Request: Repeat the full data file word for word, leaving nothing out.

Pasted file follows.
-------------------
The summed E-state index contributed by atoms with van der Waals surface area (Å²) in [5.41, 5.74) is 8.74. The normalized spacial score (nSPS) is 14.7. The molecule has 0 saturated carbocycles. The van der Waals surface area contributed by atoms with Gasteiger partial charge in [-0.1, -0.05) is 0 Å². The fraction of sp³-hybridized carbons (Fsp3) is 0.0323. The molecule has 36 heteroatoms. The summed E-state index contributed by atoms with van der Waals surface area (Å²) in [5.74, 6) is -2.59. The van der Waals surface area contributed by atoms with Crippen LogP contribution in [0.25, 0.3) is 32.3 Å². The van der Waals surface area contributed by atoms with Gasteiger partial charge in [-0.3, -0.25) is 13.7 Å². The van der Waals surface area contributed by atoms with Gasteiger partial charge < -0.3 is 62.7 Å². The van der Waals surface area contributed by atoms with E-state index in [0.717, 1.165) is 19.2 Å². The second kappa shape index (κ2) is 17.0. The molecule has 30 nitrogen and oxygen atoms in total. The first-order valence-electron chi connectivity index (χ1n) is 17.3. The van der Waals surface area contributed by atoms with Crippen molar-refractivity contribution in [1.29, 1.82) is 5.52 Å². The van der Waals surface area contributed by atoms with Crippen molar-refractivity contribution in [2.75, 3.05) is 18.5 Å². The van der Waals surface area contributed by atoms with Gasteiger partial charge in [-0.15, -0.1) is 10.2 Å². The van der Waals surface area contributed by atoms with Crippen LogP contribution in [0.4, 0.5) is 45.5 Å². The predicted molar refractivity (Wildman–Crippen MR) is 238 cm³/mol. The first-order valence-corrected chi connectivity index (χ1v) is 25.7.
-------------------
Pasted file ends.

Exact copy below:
The summed E-state index contributed by atoms with van der Waals surface area (Å²) in [5.41, 5.74) is 8.74. The normalized spacial score (nSPS) is 14.7. The molecule has 0 saturated carbocycles. The van der Waals surface area contributed by atoms with Gasteiger partial charge in [-0.1, -0.05) is 0 Å². The fraction of sp³-hybridized carbons (Fsp3) is 0.0323. The molecule has 36 heteroatoms. The summed E-state index contributed by atoms with van der Waals surface area (Å²) in [5.74, 6) is -2.59. The van der Waals surface area contributed by atoms with Crippen LogP contribution in [0.25, 0.3) is 32.3 Å². The van der Waals surface area contributed by atoms with Gasteiger partial charge in [-0.3, -0.25) is 13.7 Å². The van der Waals surface area contributed by atoms with Gasteiger partial charge < -0.3 is 62.7 Å². The van der Waals surface area contributed by atoms with E-state index in [0.717, 1.165) is 19.2 Å². The second kappa shape index (κ2) is 17.0. The molecule has 30 nitrogen and oxygen atoms in total. The first-order valence-electron chi connectivity index (χ1n) is 17.3. The van der Waals surface area contributed by atoms with Crippen molar-refractivity contribution in [1.29, 1.82) is 5.52 Å². The van der Waals surface area contributed by atoms with Crippen molar-refractivity contribution in [2.75, 3.05) is 18.5 Å². The van der Waals surface area contributed by atoms with Gasteiger partial charge in [-0.15, -0.1) is 10.2 Å². The van der Waals surface area contributed by atoms with Crippen LogP contribution in [0.4, 0.5) is 45.5 Å². The predicted molar refractivity (Wildman–Crippen MR) is 238 cm³/mol. The first-order valence-corrected chi connectivity index (χ1v) is 25.7.